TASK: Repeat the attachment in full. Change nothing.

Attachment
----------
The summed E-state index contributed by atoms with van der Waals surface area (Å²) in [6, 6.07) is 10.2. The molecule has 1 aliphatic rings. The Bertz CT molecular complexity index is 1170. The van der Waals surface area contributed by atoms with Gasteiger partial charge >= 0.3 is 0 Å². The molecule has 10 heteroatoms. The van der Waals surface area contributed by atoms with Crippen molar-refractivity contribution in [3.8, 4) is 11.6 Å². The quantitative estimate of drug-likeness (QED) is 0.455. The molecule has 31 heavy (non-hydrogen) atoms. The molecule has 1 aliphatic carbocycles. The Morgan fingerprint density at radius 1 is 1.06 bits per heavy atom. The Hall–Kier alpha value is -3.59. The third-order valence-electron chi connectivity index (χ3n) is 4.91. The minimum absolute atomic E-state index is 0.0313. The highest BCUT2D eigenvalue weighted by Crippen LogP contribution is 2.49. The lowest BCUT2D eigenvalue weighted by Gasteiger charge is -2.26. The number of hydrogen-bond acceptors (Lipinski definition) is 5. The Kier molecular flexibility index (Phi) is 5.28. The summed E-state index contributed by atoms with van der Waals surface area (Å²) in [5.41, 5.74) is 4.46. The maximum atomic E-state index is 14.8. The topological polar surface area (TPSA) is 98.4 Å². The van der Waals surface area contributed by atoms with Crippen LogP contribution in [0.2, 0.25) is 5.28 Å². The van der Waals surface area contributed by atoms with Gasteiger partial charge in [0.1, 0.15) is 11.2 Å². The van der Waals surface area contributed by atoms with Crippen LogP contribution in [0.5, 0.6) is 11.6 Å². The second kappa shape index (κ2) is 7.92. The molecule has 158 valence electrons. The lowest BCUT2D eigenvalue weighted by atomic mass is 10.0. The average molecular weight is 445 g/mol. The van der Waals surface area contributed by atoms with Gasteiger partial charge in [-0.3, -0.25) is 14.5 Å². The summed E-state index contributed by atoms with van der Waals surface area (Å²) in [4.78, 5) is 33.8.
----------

The summed E-state index contributed by atoms with van der Waals surface area (Å²) in [6, 6.07) is 10.2. The molecule has 1 aliphatic rings. The Bertz CT molecular complexity index is 1170. The van der Waals surface area contributed by atoms with Gasteiger partial charge >= 0.3 is 0 Å². The molecule has 10 heteroatoms. The van der Waals surface area contributed by atoms with Crippen molar-refractivity contribution in [3.8, 4) is 11.6 Å². The quantitative estimate of drug-likeness (QED) is 0.455. The molecule has 31 heavy (non-hydrogen) atoms. The molecule has 1 aliphatic carbocycles. The Morgan fingerprint density at radius 1 is 1.06 bits per heavy atom. The Hall–Kier alpha value is -3.59. The third-order valence-electron chi connectivity index (χ3n) is 4.91. The minimum absolute atomic E-state index is 0.0313. The highest BCUT2D eigenvalue weighted by Crippen LogP contribution is 2.49. The lowest BCUT2D eigenvalue weighted by Gasteiger charge is -2.26. The number of hydrogen-bond acceptors (Lipinski definition) is 5. The Kier molecular flexibility index (Phi) is 5.28. The summed E-state index contributed by atoms with van der Waals surface area (Å²) in [5.41, 5.74) is 4.46. The maximum atomic E-state index is 14.8. The topological polar surface area (TPSA) is 98.4 Å². The van der Waals surface area contributed by atoms with Crippen LogP contribution in [0.2, 0.25) is 5.28 Å². The van der Waals surface area contributed by atoms with Gasteiger partial charge in [0.1, 0.15) is 11.2 Å². The van der Waals surface area contributed by atoms with Crippen LogP contribution in [0.5, 0.6) is 11.6 Å². The second kappa shape index (κ2) is 7.92. The molecule has 158 valence electrons. The lowest BCUT2D eigenvalue weighted by atomic mass is 10.0. The average molecular weight is 445 g/mol. The van der Waals surface area contributed by atoms with Gasteiger partial charge in [-0.3, -0.25) is 14.5 Å². The summed E-state index contributed by atoms with van der Waals surface area (Å²) in [4.78, 5) is 33.8.